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Proc Natl Acad Sci U S A. 2018 May 8;115(19):E4433-E4442. doi: 10.1073/pnas.1717600115. Epub 2018 Apr 23.

Recurrent structural variation, clustered sites of selection, and disease risk for the complement factor H (CFH) gene family.

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Department of Genome Sciences, University of Washington School of Medicine, Seattle, WA 98195.
Howard Hughes Medical Institute, University of Washington, Seattle, WA 98195.
Institute of Human Genetics, University of Regensburg, 93053 Regensburg, Germany.
Centre for Eye Research Australia, Department of Surgery (Ophthalmology), University of Melbourne, Royal Victorian Eye and Ear Hospital, East Melbourne, VIC 3002, Australia.
McDonnell Genome Institute at Washington University, St. Louis, MO 63108.
Institute for Genomic Medicine, Nationwide Children's Hospital, Columbus, OH 43205.
Department of Pediatrics, The Ohio State University College of Medicine, Columbus, OH 93053.
Department of Ophthalmology, Columbia University, New York, NY 10027.
Department of Pathology and Cell Biology, Columbia University, New York, NY 10027.
Department of Genome Sciences, University of Washington School of Medicine, Seattle, WA 98195;


Structural variation and single-nucleotide variation of the complement factor H (CFH) gene family underlie several complex genetic diseases, including age-related macular degeneration (AMD) and atypical hemolytic uremic syndrome (AHUS). To understand its diversity and evolution, we performed high-quality sequencing of this ∼360-kbp locus in six primate lineages, including multiple human haplotypes. Comparative sequence analyses reveal two distinct periods of gene duplication leading to the emergence of four CFH-related (CFHR) gene paralogs (CFHR2 and CFHR4 ∼25-35 Mya and CFHR1 and CFHR3 ∼7-13 Mya). Remarkably, all evolutionary breakpoints share a common ∼4.8-kbp segment corresponding to an ancestral CFHR gene promoter that has expanded independently throughout primate evolution. This segment is recurrently reused and juxtaposed with a donor duplication containing exons 8 and 9 from ancestral CFH, creating four CFHR fusion genes that include lineage-specific members of the gene family. Combined analysis of >5,000 AMD cases and controls identifies a significant burden of a rare missense mutation that clusters at the N terminus of CFH [P = 5.81 × 10-8, odds ratio (OR) = 9.8 (3.67-Infinity)]. A bipolar clustering pattern of rare nonsynonymous mutations in patients with AMD (P < 10-3) and AHUS (P = 0.0079) maps to functional domains that show evidence of positive selection during primate evolution. Our structural variation analysis in >2,400 individuals reveals five recurrent rearrangement breakpoints that show variable frequency among AMD cases and controls. These data suggest a dynamic and recurrent pattern of mutation critical to the emergence of new CFHR genes but also in the predisposition to complex human genetic disease phenotypes.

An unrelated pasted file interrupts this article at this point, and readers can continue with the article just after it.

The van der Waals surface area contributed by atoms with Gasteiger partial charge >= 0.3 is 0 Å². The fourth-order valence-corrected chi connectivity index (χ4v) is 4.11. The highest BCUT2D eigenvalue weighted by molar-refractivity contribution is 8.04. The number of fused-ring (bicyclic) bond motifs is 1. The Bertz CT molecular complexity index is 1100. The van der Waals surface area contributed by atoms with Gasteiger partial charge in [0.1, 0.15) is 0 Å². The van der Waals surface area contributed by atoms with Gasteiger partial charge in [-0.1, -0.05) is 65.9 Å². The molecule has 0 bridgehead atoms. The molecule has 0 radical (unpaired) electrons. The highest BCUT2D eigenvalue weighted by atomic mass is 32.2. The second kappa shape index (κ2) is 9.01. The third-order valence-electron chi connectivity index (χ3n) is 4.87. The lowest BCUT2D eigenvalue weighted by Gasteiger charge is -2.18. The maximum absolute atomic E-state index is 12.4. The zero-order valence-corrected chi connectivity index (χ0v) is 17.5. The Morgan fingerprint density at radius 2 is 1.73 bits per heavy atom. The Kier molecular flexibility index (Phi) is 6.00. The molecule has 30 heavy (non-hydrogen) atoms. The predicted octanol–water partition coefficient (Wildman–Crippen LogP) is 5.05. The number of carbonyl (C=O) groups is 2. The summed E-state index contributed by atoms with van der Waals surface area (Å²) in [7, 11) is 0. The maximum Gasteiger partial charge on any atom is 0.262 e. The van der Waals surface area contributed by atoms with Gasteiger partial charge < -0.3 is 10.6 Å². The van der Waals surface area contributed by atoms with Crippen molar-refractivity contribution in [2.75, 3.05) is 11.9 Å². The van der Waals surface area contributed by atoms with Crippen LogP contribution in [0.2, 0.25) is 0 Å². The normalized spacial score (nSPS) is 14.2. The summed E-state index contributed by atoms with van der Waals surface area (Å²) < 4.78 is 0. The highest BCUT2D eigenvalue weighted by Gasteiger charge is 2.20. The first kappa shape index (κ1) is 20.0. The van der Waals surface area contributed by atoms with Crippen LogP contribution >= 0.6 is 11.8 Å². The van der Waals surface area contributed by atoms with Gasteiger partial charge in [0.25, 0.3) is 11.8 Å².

AMD; CFH gene family; age-related macular degeneration; natural selection; structural variation

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